‘Now and Then’ is not really the last Beatles song. With the help of AI, we can create many new ones after taking bits from their previous songs. Or we can synthesize the voices and instrumentations from the songs to create new ones. But that won’t be original Beatles work, but a mere sampling used to create new ones. ‘Now and Then’ on the other hand, is a pure Beatles composition beginning to end.

‘Now and Then’ thus shows the potential of what AI can do in arts and how other artists could also come alive on tape. A new Elvis Presly song is possible. So is one by Michael Jackson. But we can do so much more. With enough creative human minds put to it, new genres of music can be birthed with the help of AI. The times are perfect for it. We are at a unique point in history where every trend from the past and present, exists together. Thus, a Beatles song in a style from over half a century tops the chart not just for its nostalgia but because it is a genuinely good song. Music, fashion, cinema, photography etc. – AI is helping past and present styles co-exist.

Thanks to AI and what it can help us create, the future isn’t what it used to be, and neither is the past.
(Image Credit: Lexica Art)

Time isn’t what it used to be. The past isn’t either. And neither is the future. With new technologies, we are rewriting the world. Not just our present and thus the future, but as this song shows, the past as well. AI is rapidly changing, along with our present and future, how we see the past. As an amateur historian who loves to see how the world was in the past, the last few years have just been fabulous because, for the first time in my life, I have seen the past in ways I had never imagined possible. Video footage from 128 years ago (that’s when we first recorded video) has not only been cleaned, corrected and coloured but frames have been added so I can see people and things move about at normal pace and not the fast speed as I have been accustomed to so far because of the lesser frame rates back then. Look at this AI-coloured and restored footage from the Lumiere archive: life then – 128 years ago – seems more real than it has in over four decades of my existence.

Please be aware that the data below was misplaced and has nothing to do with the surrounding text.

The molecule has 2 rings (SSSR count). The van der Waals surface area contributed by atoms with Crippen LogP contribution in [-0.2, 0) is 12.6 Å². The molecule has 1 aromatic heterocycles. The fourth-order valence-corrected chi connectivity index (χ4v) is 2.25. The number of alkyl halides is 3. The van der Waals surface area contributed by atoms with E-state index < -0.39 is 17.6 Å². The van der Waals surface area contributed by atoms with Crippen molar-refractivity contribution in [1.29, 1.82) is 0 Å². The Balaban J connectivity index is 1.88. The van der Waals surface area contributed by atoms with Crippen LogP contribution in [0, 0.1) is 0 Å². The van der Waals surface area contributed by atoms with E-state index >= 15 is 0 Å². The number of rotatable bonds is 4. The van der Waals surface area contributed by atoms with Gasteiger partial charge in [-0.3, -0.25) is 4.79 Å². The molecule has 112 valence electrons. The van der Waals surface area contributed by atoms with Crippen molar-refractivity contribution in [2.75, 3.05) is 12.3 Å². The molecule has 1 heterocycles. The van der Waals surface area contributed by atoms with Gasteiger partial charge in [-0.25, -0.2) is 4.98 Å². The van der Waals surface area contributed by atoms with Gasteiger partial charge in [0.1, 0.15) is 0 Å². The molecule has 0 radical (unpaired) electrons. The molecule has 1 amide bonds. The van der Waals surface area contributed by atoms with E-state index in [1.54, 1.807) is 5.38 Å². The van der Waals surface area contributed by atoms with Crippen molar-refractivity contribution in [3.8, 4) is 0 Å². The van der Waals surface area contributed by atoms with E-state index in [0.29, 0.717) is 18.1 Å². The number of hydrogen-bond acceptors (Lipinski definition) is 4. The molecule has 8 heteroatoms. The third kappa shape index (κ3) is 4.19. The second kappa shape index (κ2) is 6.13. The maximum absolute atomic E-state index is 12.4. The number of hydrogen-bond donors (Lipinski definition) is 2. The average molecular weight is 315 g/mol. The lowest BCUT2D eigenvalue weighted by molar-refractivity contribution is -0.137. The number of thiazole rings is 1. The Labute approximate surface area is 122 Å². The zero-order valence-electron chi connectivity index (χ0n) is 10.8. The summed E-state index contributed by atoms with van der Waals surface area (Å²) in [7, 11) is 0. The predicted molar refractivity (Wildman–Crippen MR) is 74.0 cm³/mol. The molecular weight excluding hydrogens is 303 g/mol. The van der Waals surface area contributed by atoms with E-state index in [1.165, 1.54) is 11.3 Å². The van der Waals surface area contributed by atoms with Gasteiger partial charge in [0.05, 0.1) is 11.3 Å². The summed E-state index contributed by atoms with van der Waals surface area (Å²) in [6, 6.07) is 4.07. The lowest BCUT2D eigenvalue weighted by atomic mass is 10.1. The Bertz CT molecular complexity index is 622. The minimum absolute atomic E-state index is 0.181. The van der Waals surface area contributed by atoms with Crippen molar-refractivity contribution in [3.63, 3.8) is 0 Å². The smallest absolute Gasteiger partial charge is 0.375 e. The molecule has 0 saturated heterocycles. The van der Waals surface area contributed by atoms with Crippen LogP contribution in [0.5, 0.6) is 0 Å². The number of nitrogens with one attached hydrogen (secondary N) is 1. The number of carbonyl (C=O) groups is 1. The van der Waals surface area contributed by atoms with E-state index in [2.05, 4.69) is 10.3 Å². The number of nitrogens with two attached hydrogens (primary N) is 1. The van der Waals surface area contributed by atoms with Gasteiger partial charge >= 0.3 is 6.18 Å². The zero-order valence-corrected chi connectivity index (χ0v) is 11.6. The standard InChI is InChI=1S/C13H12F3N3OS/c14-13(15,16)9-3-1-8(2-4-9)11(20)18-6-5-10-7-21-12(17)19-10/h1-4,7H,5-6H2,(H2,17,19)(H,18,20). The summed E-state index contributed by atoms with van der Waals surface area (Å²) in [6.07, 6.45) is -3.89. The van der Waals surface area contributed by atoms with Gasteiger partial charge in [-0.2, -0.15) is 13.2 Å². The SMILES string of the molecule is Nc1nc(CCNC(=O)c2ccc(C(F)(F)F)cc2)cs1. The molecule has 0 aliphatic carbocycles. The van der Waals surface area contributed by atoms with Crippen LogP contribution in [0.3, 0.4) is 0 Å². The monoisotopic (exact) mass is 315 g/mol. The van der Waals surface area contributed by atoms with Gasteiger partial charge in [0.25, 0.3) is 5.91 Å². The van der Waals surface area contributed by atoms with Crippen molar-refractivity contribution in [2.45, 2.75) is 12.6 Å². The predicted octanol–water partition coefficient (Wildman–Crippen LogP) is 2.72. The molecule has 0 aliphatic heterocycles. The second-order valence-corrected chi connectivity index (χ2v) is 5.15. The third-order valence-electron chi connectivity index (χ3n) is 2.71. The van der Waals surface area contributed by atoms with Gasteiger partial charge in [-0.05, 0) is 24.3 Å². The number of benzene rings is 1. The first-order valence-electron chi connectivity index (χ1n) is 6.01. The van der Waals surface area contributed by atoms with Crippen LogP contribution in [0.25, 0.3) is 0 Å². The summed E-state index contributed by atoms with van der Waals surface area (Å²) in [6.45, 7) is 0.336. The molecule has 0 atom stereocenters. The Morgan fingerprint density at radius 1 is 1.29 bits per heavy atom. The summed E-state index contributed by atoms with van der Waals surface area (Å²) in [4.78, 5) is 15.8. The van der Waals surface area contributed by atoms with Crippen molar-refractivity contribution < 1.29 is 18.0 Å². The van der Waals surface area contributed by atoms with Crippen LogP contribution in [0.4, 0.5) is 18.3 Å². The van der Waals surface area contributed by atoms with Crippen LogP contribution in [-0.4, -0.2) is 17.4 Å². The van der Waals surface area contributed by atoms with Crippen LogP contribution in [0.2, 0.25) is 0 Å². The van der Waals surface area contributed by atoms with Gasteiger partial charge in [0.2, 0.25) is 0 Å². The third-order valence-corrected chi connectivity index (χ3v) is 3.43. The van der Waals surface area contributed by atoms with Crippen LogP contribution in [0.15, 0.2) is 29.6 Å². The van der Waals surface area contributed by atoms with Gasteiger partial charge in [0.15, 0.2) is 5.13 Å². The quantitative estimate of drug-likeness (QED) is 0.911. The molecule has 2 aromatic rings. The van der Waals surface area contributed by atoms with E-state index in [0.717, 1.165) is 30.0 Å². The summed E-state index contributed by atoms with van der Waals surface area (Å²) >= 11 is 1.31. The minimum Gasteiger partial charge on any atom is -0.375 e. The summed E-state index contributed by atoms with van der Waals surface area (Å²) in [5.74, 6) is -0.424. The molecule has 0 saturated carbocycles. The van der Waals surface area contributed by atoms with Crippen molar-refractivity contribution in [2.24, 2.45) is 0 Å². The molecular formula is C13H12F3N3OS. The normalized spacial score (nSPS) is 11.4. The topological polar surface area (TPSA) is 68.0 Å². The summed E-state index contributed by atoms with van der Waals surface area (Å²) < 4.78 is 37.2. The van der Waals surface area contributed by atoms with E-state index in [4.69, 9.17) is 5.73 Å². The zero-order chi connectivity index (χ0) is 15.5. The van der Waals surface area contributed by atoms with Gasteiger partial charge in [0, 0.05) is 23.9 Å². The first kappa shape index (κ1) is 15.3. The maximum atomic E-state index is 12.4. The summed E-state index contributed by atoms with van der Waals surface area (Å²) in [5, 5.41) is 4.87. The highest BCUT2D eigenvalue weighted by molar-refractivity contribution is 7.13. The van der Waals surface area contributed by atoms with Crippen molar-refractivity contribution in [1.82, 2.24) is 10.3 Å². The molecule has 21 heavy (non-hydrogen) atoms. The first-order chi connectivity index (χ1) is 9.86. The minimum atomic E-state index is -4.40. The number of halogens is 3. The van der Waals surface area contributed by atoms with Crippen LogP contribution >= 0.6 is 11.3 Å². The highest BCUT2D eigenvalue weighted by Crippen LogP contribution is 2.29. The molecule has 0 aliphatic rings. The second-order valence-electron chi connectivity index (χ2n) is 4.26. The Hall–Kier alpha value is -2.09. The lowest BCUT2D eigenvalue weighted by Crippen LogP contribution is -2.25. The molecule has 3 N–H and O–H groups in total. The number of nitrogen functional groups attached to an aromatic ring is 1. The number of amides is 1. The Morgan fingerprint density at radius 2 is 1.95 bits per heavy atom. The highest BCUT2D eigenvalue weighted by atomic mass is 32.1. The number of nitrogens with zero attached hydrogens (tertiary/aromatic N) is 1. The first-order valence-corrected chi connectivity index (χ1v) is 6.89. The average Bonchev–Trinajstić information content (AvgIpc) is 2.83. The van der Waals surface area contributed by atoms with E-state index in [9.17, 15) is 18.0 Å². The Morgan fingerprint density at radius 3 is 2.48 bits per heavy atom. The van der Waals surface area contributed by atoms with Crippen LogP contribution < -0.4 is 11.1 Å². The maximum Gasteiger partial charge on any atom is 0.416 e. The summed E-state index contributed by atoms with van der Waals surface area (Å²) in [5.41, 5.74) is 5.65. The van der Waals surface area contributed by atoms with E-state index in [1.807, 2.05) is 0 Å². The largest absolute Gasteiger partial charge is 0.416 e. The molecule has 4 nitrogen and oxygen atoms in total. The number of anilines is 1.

Midjourney was created to show a vision of something that will never exist: Martin Luther King and Barrack Obama together. (Image Credit: Reddit)

People are reimagining things that never happened. How would Mahatma Gandhi, Abraham Lincoln or Martin Luther King have looked in a selfie? Thanks to MidJourney, now you can see it. Films never made are being brought to life by the imagination of people. Writer, Director, and Editor Sumit Purohit (Scam 1992, Inside Edge, Bangistan) made a whole series on Twitter where he injected lines from the film that were never made into MidJourney and created images from it. He made stills for the Alien film idea Satyajit Ray had and peddled in Hollywood (which supposedly inspired Speilberg’s ET) but never made.

Writer, Director, Editor Sumit Purohit used MidJourney to imagined how Satyajit Ray’s unmade alien film would have looked like. (Image Credit: Twitter)

Who knows what amazing ideas and technologies, and their creations, await us in the foreseeable future?

So let those who say that AI will destroy the world, scream on. The march of human creativity will go on despite them. With the help of technology, it will only get a shot in the arm. And ‘Now and Then’, something will come that will surprise us; and maybe help us change our thinking about AI.

“I know it’s true, It’s all because of you, And if I make it through, It’s all because of you.”

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Satyen is an award-winning scriptwriter, journalist based in Mumbai. He loves to let his pen roam the intersection of artificial intelligence, consciousness, and quantum mechanics. His written words have appeared in many Indian and foreign publications.